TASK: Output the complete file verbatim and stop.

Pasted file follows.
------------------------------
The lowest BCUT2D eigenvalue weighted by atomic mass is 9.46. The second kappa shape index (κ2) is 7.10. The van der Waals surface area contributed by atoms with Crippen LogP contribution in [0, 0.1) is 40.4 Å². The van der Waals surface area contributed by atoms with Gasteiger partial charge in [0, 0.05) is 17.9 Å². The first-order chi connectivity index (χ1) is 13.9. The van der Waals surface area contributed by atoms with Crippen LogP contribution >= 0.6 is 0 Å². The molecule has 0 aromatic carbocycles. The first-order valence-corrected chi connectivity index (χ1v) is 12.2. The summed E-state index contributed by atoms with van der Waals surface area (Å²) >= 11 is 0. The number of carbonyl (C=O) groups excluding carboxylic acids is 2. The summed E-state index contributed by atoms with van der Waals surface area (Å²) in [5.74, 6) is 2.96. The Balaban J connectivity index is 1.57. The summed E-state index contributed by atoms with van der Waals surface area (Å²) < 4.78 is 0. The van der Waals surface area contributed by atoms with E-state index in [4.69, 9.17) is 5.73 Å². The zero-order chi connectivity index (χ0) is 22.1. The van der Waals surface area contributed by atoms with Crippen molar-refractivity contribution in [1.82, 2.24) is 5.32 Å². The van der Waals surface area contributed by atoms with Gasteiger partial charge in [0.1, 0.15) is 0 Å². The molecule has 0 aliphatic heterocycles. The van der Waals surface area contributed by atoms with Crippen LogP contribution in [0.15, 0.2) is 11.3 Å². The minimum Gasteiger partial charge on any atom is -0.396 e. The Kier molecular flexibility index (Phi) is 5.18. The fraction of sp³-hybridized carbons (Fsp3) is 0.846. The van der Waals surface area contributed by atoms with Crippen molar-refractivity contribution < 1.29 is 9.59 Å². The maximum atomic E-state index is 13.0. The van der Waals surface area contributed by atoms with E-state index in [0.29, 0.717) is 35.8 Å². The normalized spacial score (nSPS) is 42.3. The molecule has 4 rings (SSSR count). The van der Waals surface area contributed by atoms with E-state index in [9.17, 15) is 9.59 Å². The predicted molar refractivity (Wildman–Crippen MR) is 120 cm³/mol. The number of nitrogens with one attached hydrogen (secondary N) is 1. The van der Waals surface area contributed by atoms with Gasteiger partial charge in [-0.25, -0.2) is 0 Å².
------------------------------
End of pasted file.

The lowest BCUT2D eigenvalue weighted by atomic mass is 9.46. The second kappa shape index (κ2) is 7.10. The van der Waals surface area contributed by atoms with Crippen LogP contribution in [0, 0.1) is 40.4 Å². The van der Waals surface area contributed by atoms with Gasteiger partial charge in [0, 0.05) is 17.9 Å². The first-order chi connectivity index (χ1) is 13.9. The van der Waals surface area contributed by atoms with Crippen LogP contribution >= 0.6 is 0 Å². The molecule has 0 aromatic carbocycles. The first-order valence-corrected chi connectivity index (χ1v) is 12.2. The summed E-state index contributed by atoms with van der Waals surface area (Å²) >= 11 is 0. The number of carbonyl (C=O) groups excluding carboxylic acids is 2. The summed E-state index contributed by atoms with van der Waals surface area (Å²) in [5.74, 6) is 2.96. The Balaban J connectivity index is 1.57. The summed E-state index contributed by atoms with van der Waals surface area (Å²) < 4.78 is 0. The van der Waals surface area contributed by atoms with E-state index in [4.69, 9.17) is 5.73 Å². The zero-order chi connectivity index (χ0) is 22.1. The van der Waals surface area contributed by atoms with Crippen molar-refractivity contribution in [1.82, 2.24) is 5.32 Å². The van der Waals surface area contributed by atoms with Gasteiger partial charge in [0.1, 0.15) is 0 Å². The molecule has 0 aliphatic heterocycles. The van der Waals surface area contributed by atoms with Crippen LogP contribution in [0.15, 0.2) is 11.3 Å². The minimum Gasteiger partial charge on any atom is -0.396 e. The Kier molecular flexibility index (Phi) is 5.18. The fraction of sp³-hybridized carbons (Fsp3) is 0.846. The van der Waals surface area contributed by atoms with Crippen molar-refractivity contribution < 1.29 is 9.59 Å². The maximum atomic E-state index is 13.0. The van der Waals surface area contributed by atoms with E-state index in [0.29, 0.717) is 35.8 Å². The normalized spacial score (nSPS) is 42.3. The molecule has 4 rings (SSSR count). The van der Waals surface area contributed by atoms with E-state index in [9.17, 15) is 9.59 Å². The predicted molar refractivity (Wildman–Crippen MR) is 120 cm³/mol. The number of nitrogens with one attached hydrogen (secondary N) is 1. The van der Waals surface area contributed by atoms with Gasteiger partial charge in [-0.25, -0.2) is 0 Å².